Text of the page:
After claiming for years to have Cherokee blood coursing through her veins and using her alleged American Indian connection to advance her career, Democratic Sen. Elizabeth Warren may have been closer to the truth than she ever knew. It appears as though her family did have an Indian connection, only they came up on the wrong side of history.
Rebecca Nagle, an Amerindian activist and genuine citizen of Cherokee Nation, has written an article for the HuffPost claiming that Warren’s family, the Crawfords, were “white squatters” on Cherokee land. According to the piece, which is titled “Elizabeth Warren Has Spent Her Adult Life Repeating A Lie. I Want Her To Tell The Truth”:
In 1836, Warren’s great-great-great-grandfather, a white man named William Marsh, enlisted himself in a Tennessee militia to fight in the “Cherokee War,” an occupation of Cherokee land in the lead-up to the Trail of Tears. Decades later, his grandson John Houston Crawford moved his family onto Indian Territory and squatted on Cherokee land in a move that, with no record of a permit, was almost certainly illegal.
The Crawfords were just some of the tens of thousands of white squatters who outnumber Cherokees on our own land. While Cherokee Nation beseeched Congress to enforce our treaty rights and kick them out, the squatters pushed Congress to divide up our treaty territory and create a path to white land ownership; the squatters won.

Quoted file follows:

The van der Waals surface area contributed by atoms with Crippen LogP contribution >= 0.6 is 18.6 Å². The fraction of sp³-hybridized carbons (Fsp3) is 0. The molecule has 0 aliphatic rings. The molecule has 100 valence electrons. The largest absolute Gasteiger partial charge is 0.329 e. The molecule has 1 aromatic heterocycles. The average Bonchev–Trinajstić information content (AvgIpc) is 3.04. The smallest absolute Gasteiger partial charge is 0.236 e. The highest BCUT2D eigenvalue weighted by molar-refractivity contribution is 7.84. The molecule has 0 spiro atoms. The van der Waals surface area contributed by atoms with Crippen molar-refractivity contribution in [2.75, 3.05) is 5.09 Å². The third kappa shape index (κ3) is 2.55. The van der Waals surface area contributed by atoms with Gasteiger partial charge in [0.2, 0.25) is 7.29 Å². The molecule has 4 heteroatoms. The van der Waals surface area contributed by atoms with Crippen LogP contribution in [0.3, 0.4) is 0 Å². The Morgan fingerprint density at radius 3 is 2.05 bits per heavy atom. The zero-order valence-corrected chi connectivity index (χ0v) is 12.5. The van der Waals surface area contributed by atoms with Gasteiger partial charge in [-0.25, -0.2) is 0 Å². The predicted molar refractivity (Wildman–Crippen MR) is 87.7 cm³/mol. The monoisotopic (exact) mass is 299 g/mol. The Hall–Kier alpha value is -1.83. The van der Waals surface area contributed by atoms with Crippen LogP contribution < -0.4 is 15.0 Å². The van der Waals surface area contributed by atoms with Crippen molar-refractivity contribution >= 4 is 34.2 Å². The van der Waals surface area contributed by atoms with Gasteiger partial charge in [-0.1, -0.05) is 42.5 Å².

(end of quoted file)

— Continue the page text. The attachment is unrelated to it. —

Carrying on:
The Crawfords settled in the new state of Oklahoma. They lived among Indians, but it wasn’t always peaceful. In 1906, John Crawford shot a Creek man for hitting his son. According to The Boston Globe, his son, Rosco, would later tell stories about how “mean” the Indians were. But one of Crawford’s grandchildren, Pauline Reed, told a very different story. Not a story of living among Indians, a story of being Indian.
Pauline’s youngest child, Elizabeth, grew up with her mother’s version of the story. And though the family had no evidence or relationship to the tribe, Elizabeth Warren never questioned it, she wrote in her memoir. It was her family story, she would say.
While Nagle does lend credence to Warren’s repeated claim that she was taken in by the tall tales she was told as a child, in the next breath she takes Warren to task for perpetuating those lies into her 70s, writing:
Warren isn’t a kid anymore. She is a United States senator running for president. If she is not in a position that demands accountability and truth, who is?
Ordinarily accounts like Nagle’s are ignored by the Left or swept under the rug. However, the fact that it first appeared at a hard-left website has made that task a little tougher. The story has already been picked up by ThinkProgress, another lefty site.
Will Warren speak out? Whether she does or not, will she be damaged by the story?